I totally agree with you on the ‘what you post’ front too. The last staff meeting I led on e-safety and acceptable use ran along the lines of: ‘never post anything on any account that you wouldn’t want the world to see’ Simples.
    I do have parents and children following my Mr W account and I do divert them to the school one. Again, you’re right in the sense of keeping it safe, keeping it professional and keeping it secure.
    Good post 🙂

    • Claire Lotriet

      Thanks Ben. It does ultimately come to down common sense doesn’t it? Protected or not, if you don’t want someone to see or know something then social media isn’t the place for it.

  • Protecting your twitter goes against the principle of open and sharing, two ingredients that make Twitter such a great platform to use. Miles is spot on with the issue of RT’ing a protected account, why bother going through copy and pasting just to RT! A protected account may be necessary if you’re teaching in a locked down school, where your anonymity is essential to keeping your job. But we haven’t reached that level of fear in England just yet 😉

    • Also, isn’t copying and pasting a protected tweet to re share it violating the terms under which the original person shared the thought?

      • Claire Lotriet

        Very interesting point! I would argue that yes it is. That person has protected that tweet and you are sharing it with the world beyond their approved audience without their permission.

    • Claire Lotriet

      Thanks Kevin, I agree and have come to the conclusion that there really isn’t a middle ground – you’re either on Twitter or not.

    • Great post Claire, completely agree with you Kevin! All about the sharing.

  • Have to say that I totally agree with Jo. It’s the randomness that is the great thing about twitter. I have gained some really interesting followers and followed them back who I would never have come across if I had protected my tweets. Yes, you do have to have some awareness of what you say but doesn’t that apply to any conversation? I don’t watch my words on twitter any more than I do in real life. I have never had any problems with strange followers but maybe I have just been lucky.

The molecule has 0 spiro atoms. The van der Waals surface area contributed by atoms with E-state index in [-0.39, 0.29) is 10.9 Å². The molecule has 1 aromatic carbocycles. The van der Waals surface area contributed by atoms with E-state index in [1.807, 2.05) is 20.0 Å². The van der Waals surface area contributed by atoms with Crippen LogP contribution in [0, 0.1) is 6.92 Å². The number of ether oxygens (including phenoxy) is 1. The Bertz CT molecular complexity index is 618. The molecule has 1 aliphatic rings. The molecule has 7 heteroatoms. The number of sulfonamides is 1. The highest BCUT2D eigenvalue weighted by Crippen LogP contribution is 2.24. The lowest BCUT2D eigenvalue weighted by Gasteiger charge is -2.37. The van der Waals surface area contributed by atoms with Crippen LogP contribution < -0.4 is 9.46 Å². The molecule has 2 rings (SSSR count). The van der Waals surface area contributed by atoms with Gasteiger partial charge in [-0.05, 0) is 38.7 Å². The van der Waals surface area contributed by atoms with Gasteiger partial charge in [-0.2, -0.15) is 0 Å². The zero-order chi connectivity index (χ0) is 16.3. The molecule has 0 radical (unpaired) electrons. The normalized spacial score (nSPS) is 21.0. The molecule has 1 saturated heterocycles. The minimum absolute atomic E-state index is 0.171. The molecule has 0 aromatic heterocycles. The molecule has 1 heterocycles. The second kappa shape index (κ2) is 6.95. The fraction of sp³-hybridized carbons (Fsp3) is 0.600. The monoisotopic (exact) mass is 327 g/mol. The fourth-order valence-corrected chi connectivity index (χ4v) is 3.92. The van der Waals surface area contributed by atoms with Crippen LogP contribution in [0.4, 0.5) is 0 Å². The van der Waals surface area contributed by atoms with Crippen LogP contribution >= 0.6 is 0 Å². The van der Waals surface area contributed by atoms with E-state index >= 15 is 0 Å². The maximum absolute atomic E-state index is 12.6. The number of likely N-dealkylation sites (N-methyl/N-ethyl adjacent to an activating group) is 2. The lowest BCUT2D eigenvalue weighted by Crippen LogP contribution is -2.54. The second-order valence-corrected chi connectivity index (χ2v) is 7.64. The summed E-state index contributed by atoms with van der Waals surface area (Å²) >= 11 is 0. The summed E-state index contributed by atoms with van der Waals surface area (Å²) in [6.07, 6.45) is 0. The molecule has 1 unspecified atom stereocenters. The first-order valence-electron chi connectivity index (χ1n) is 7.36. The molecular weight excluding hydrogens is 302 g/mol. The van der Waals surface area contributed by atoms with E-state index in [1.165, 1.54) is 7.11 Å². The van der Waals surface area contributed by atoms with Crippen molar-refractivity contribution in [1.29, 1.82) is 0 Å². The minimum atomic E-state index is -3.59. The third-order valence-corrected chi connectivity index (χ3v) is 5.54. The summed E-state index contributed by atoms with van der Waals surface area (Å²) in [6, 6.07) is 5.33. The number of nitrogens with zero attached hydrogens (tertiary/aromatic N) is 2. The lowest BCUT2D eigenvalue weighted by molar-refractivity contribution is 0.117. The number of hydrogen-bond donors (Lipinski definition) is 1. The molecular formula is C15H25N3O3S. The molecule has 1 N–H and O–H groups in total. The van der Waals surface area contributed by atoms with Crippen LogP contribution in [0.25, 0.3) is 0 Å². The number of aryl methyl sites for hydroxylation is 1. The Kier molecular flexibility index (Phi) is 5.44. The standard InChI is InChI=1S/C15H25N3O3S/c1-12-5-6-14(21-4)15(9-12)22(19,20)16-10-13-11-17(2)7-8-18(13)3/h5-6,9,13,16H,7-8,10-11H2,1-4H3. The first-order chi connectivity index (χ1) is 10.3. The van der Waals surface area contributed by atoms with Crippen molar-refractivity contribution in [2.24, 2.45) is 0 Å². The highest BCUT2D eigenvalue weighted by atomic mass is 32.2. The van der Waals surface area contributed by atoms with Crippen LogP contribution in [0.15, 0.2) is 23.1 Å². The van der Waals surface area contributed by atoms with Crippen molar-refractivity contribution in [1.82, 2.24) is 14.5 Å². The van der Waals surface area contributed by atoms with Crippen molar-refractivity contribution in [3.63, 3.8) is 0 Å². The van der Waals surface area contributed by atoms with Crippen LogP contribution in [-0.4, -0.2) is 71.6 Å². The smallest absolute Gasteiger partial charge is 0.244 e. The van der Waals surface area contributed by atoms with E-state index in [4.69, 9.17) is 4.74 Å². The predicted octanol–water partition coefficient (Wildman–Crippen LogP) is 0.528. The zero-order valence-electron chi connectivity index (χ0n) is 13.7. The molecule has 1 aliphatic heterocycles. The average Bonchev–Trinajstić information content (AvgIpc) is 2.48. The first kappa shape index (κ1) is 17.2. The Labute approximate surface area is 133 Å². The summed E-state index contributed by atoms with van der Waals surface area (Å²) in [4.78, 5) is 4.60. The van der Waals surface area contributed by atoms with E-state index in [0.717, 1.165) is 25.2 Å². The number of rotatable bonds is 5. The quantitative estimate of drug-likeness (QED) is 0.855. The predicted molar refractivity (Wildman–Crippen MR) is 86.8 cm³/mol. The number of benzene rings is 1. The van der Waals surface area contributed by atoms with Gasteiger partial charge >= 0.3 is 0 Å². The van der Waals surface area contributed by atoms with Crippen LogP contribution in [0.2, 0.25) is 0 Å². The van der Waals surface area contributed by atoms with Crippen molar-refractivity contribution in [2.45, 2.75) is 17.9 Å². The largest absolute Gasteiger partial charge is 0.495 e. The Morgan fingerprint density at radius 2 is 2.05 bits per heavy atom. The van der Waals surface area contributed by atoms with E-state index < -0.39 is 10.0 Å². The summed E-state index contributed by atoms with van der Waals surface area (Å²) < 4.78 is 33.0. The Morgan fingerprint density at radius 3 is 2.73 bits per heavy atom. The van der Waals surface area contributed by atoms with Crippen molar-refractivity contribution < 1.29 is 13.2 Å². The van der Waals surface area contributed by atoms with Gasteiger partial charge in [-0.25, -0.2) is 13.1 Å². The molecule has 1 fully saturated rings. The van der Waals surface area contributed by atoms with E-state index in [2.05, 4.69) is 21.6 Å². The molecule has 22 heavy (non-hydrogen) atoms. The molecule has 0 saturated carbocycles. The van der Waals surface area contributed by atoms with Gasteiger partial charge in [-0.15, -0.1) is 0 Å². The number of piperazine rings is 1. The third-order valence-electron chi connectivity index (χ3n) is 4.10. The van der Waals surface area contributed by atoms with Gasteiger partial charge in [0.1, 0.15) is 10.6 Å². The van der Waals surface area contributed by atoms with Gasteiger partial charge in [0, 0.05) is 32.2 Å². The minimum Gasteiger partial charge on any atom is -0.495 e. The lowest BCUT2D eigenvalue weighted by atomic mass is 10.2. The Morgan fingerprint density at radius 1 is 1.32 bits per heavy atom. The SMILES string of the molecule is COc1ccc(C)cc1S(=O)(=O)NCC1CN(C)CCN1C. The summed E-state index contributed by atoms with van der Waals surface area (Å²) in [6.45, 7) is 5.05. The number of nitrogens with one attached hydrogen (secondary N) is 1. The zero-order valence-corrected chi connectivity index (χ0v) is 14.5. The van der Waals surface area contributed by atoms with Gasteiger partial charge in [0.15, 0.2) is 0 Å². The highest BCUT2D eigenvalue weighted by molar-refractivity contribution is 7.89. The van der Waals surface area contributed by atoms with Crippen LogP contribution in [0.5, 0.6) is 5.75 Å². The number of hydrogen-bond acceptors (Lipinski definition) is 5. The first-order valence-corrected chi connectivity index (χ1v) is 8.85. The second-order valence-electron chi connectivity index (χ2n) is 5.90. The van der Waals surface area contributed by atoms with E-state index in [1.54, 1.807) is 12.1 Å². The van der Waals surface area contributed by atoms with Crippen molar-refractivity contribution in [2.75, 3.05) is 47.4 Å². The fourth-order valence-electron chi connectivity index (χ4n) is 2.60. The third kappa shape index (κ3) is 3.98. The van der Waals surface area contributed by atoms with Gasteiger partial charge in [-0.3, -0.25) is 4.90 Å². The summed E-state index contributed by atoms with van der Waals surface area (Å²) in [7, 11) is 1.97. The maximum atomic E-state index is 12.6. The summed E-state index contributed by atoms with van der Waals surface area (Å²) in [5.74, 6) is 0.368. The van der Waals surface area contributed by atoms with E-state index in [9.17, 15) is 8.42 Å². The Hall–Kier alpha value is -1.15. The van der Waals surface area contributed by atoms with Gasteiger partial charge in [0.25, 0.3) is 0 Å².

• Claire Lotriet

      Another great point, thank you Janette. Social media does have similarities with any public conversation. As teaching professionals, we have to mindful in a number of situations not just online.

  • Lois Lindemann (@MoreThanMaths)

    Nice post.

    I’ve always had an unprotected Twitter account and have followed similar rules to you about what I post. It’s the openness of Twitter that has allowed me to find such an amazing network of people.

    I’ve had several students follow me, but I’ve never blocked them, I just don’t follow them. I don’t see the point of blocking, they can read what I’ve said on a public timeline easily enough.

    • Claire Lotriet

      Good point Lois. With a public account, anyone can view it whether they’re following you or not or even on Twitter themselves. Ultimately, you need to be comfortable with what you post don’t you?

  • “I think protecting tweets inhibits retweeting and sharing, which is the whole point of why I am a tweeting teacher in the first place.”

    You nailed it! Twitter is a great place to join and “overhear” conversations. Protecting your tweets is like sitting in the corner by yourself!

    • Claire Lotriet

      Thanks for that analogy John, I think that notion of overhearing is what Twitter thrives on!

      • That’s look great that people would love to share their educational matters and experience on internet, this would be good for readers who must face again this issues in their projects.

  • Just to throw something in there, don’t know if you have considered it. You have been tweeting for quite some time in the frame of mind of having a protected account. Therefore you will be thinking of your audience as those you have approved, and airing your views and your information accordingly. Once you unprotect your tweets all of that suddenly becomes public, the context you were writing in is no longer the context in which they exist.